The iconic Dodge Charger has been with us since 1966 and defined the muscle car era alongside the Chevy Camaro and Ford Mustang. It featured in Bullitt, The Dukes of Hazzard, and even The Fast and the Furious.

But that was the 60s car. The 2018 Dodge Charger is an altogether more different animal. It’s both tamed and ready for the real world or a certifiable maniac, depending on which model you go for.

There’s a massive choice of trims and engine specs, so it isn’t as expensive as you might think, and it goes from the stylish workhorse through to real rear-drive monsters.

Performance Spec

The price of entry to the Dodge Charger club is $28,495 for the baseline SXT. That buys you the 292 bhp, 3.6L Pentastar engine mated to an eight-speed automatic. It’s a solid car and you can opt for two more impressive trim packages, the SXT Plus and the SXT Plus Leather that come with upgraded interior parts, wheels, and other accessories.

The GT and GT Plus get a small power boost from the same engine, to 300 bhp, but step up to the R/T and you get the 5.7L V8 Hemi with 370 bhp and a seriously well-equipped interior.

Buy the R/T Scat Pack, Daytona 392, or SRT 392, and things get really serious with a 6.4L V8 pumping out a borderline indecent 485 bhp. Brembo brakes and trick suspension give you a fighting chance of reining in the power, but this is a car that will constantly pull on the leash. You can order four-wheel-drive with front axle disconnect in the SXT and R/T, but it seems to go against the Charger spirit.

The Dodge Charger Hellcat is a force of nature, with 707 bhp bursting from that 6.2L V8 engine and a series of race-inspired parts that turn the Dodge into a four-door NASCAR for the street. It’s insanely overpowered, hits 204 mph and will cover the quarter-mile in 11.2 seconds. It is spoken of in hushed tones and it really is one of the stars of the automotive world.

Fuel Efficiency

The 3.6L Pentastar V6 is obviously the most fuel efficient of the bunch and will return 19 mpg in the city and cover 30 mpg on the open road. The more powerful 5.7L V8 in the R/T will cover just 16 mpg in the city and 25 mpg on the highway, but that’s the price you pay for 370 bhp.

Surprisingly, the 6.4-liter V8 is only 1 mpg down on the lesser V8 in the city and it matches it on the highway. So, you won’t pay a big penalty at the pumps for 485 bhp of fun. Of course, the Hellcat drinks fuel and will give you just 13 mpg in the city and 22 mpg on the highway.

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Safety and Infotainment Features

The 2018 Dodge Charger received a five-star safety rating from NHTSA. Every model comes with a reversing camera and rear parking sensors, and you can opt for a blind spot monitor and rear cross traffic alert.

The Charger also offers active safety measures, with forward collision alert, automatic emergency braking, lane keep assist, and adaptive cruise control. It’s an optional package, but it’s impressive that you can get this level of protection.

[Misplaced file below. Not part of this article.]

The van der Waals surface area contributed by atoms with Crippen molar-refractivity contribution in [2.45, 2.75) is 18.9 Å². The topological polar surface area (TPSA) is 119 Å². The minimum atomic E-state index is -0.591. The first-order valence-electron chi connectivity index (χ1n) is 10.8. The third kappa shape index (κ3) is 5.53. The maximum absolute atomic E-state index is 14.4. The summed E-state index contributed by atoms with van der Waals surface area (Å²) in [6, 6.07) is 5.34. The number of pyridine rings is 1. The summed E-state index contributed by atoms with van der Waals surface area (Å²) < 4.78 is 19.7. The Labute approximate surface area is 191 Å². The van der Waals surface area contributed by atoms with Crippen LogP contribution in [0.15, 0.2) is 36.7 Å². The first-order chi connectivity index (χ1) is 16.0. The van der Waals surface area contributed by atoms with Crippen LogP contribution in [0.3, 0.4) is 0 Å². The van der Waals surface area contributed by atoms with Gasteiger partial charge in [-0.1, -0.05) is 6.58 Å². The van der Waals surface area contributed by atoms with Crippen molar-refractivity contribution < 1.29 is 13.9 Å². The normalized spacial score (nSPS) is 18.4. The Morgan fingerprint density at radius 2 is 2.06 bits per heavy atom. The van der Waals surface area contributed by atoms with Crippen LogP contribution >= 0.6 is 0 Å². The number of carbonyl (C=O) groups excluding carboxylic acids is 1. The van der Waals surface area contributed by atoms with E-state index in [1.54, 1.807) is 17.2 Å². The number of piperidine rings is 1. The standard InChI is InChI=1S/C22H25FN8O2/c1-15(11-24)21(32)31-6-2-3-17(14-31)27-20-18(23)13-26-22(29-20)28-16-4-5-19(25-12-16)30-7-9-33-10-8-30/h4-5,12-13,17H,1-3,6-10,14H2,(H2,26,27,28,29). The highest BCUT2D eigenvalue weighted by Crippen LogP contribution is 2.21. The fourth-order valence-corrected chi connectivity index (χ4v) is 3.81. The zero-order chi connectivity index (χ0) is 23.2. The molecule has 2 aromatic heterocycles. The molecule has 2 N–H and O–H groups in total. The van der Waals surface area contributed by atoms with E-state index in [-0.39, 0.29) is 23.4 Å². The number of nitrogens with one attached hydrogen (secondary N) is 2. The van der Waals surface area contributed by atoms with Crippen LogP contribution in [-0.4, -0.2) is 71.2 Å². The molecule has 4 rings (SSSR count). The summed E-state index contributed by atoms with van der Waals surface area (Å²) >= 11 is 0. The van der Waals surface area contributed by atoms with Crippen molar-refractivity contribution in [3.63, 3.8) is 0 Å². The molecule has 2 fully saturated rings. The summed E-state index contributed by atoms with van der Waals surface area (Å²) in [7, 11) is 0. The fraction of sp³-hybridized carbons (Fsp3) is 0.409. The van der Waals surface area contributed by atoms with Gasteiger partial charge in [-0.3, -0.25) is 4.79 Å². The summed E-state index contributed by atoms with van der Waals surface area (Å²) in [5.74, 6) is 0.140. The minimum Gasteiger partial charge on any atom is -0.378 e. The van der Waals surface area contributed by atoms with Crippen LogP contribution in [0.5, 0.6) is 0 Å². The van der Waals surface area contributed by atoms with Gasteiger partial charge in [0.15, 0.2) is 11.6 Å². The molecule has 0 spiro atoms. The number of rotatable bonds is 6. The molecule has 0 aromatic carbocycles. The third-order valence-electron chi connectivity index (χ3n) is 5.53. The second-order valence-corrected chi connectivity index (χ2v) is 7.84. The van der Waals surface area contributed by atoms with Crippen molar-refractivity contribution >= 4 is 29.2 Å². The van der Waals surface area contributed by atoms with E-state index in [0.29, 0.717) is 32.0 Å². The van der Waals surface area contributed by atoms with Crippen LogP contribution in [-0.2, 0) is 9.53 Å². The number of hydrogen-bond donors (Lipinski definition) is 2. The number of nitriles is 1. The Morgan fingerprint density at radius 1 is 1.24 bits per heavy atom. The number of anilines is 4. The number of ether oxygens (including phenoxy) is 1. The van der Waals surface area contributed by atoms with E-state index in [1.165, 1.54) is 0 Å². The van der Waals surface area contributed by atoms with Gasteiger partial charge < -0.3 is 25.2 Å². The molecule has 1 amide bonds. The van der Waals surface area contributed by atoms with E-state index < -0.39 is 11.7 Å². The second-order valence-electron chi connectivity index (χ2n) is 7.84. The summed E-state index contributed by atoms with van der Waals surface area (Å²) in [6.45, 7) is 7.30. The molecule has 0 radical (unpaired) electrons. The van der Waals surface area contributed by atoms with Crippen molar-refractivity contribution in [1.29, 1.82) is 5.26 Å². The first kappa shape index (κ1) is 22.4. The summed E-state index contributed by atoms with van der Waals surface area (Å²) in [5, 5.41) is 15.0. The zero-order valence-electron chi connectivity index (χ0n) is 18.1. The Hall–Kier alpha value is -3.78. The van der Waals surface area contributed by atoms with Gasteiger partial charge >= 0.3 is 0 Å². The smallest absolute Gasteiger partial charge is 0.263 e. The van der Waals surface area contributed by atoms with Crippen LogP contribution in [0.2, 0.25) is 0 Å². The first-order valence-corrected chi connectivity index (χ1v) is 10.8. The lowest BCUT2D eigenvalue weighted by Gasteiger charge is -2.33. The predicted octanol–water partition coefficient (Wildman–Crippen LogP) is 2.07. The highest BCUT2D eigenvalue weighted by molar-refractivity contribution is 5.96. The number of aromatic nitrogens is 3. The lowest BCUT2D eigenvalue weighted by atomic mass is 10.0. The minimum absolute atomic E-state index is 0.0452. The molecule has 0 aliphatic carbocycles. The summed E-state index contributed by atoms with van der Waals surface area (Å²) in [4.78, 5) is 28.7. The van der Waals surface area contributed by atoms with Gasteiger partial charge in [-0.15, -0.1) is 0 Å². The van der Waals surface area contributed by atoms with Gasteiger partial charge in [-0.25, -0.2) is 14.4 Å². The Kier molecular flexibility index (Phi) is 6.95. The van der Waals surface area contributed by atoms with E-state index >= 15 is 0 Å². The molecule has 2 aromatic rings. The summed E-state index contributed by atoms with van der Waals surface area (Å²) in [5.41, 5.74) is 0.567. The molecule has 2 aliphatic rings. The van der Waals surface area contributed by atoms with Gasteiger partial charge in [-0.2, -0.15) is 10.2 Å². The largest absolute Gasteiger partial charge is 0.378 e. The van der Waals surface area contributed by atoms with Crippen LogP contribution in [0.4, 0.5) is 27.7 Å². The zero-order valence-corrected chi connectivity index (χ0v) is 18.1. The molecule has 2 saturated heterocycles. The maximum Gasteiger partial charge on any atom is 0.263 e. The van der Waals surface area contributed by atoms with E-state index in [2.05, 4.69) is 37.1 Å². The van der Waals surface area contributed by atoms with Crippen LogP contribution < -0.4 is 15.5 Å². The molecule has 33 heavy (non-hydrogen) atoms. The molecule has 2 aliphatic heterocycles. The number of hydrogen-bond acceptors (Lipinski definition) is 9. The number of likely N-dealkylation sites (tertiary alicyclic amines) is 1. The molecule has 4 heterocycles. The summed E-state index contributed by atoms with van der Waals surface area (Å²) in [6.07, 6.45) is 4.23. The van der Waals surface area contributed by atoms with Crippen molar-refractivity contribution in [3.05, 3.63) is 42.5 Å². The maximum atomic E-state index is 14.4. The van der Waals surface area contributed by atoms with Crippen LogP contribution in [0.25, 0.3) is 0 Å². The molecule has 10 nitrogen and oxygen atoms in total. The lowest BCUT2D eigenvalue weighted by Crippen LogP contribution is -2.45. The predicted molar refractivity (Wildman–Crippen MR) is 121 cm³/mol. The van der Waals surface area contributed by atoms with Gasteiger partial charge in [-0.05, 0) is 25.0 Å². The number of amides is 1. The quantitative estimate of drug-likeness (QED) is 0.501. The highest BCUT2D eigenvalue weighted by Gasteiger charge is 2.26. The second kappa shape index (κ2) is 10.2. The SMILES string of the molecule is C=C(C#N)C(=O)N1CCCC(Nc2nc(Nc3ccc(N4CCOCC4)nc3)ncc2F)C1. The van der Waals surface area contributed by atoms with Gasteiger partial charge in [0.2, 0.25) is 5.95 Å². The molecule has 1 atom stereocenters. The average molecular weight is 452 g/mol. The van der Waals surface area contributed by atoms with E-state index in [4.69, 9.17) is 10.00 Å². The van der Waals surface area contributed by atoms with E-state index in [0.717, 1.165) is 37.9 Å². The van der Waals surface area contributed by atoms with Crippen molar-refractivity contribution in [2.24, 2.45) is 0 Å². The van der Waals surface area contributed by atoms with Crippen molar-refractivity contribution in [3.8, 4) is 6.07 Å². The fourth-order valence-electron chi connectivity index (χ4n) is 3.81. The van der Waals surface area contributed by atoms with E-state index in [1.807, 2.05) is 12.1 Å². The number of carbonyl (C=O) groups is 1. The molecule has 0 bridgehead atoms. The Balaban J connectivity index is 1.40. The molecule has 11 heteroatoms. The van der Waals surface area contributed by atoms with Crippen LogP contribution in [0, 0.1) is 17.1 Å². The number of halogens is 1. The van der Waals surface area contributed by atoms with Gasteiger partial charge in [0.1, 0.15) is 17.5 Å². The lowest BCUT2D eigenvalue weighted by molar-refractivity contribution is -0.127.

The base infotainment system is a decent seven-inch unit, but you really want to upgrade to the 8.4-inch Uconnect 4C Nav. That comes ready for Apple CarPlay and Android Auto. You can control your apps from the central touchscreen and it’s a slick, intuitive system.

How It Stacks up Against the Competition

The only real rivals for the Charger are the Chevrolet SS and the Cadillac CTS. Ford has gone a whole different route with the Focus line and has taken itself out of this competition.

Chevy has toned down the looks even more for the SS. There’s just a hint of next-gen Lotus Carlton about this car and it is a total sleeper. The SS gets its own 415 bhp, 6.2-liter V8 and a similarly basic interior, but it certainly doesn’t have the impact of the Charger.

The CTS is a different matter, but it’s in a more expensive bracket. The CTS has gone to war with the likes of the BMW 5 Series and Mercedes E-Class. So, predictably, it wipes the floor with the Charger on the interior and the 640 bhp CTS-V is every bit as dramatic as the Charger Hellcat that undercuts it by around $15,000.

The Charger isn’t quite civilized and that is part of its charm. It’s a rough and ready throwback. Get the big V8 if you can, while they’re still here.


  • Sporting style that harks back to the old school muscle cars.
  • Vast range engines and trims. It’s a sheep in wolf’s clothing right through to a monster dragstrip icon.
  • Practical, with four doors and proper seats.
  • Spectacular active safety package.
  • Optional infotainment is one of the best.


  • It sits apart as a grown-up muscle car and doesn’t have a great natural rival.
  • Interior materials let the car down and drag it out of the premium bracket.
  • Faster cars are thirsty, and you’ll pay at the pumps.
  • It’s a heavy car and you can feel that in the bends.